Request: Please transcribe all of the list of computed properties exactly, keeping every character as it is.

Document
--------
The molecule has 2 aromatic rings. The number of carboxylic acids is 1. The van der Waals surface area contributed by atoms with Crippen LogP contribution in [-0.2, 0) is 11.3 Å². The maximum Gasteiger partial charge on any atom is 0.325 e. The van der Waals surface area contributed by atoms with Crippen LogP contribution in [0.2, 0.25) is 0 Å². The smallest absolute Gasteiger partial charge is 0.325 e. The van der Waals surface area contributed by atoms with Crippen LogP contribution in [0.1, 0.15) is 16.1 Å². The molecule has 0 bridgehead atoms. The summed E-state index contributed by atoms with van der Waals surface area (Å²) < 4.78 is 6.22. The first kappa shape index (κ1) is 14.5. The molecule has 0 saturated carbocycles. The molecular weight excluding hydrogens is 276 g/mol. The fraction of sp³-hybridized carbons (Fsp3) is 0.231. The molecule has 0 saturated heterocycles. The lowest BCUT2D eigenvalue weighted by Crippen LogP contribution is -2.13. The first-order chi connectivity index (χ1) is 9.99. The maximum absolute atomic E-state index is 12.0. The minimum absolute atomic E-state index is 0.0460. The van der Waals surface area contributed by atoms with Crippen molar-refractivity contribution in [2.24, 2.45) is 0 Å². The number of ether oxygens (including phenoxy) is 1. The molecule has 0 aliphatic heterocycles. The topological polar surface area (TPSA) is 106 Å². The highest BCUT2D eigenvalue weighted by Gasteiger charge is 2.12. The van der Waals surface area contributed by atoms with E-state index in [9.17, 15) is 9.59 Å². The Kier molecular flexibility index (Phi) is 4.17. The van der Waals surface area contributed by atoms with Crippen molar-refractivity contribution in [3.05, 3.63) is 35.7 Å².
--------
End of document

The molecule has 2 aromatic rings. The number of carboxylic acids is 1. The van der Waals surface area contributed by atoms with Crippen LogP contribution in [-0.2, 0) is 11.3 Å². The maximum Gasteiger partial charge on any atom is 0.325 e. The van der Waals surface area contributed by atoms with Crippen LogP contribution in [0.2, 0.25) is 0 Å². The smallest absolute Gasteiger partial charge is 0.325 e. The van der Waals surface area contributed by atoms with Crippen LogP contribution in [0.1, 0.15) is 16.1 Å². The molecule has 0 bridgehead atoms. The summed E-state index contributed by atoms with van der Waals surface area (Å²) < 4.78 is 6.22. The first kappa shape index (κ1) is 14.5. The molecule has 0 saturated carbocycles. The molecular weight excluding hydrogens is 276 g/mol. The fraction of sp³-hybridized carbons (Fsp3) is 0.231. The molecule has 0 saturated heterocycles. The lowest BCUT2D eigenvalue weighted by Crippen LogP contribution is -2.13. The first-order chi connectivity index (χ1) is 9.99. The maximum absolute atomic E-state index is 12.0. The minimum absolute atomic E-state index is 0.0460. The van der Waals surface area contributed by atoms with Crippen molar-refractivity contribution in [2.24, 2.45) is 0 Å². The number of ether oxygens (including phenoxy) is 1. The molecule has 0 aliphatic heterocycles. The topological polar surface area (TPSA) is 106 Å². The highest BCUT2D eigenvalue weighted by Gasteiger charge is 2.12. The van der Waals surface area contributed by atoms with E-state index in [9.17, 15) is 9.59 Å². The Kier molecular flexibility index (Phi) is 4.17. The van der Waals surface area contributed by atoms with Crippen molar-refractivity contribution in [3.05, 3.63) is 35.7 Å².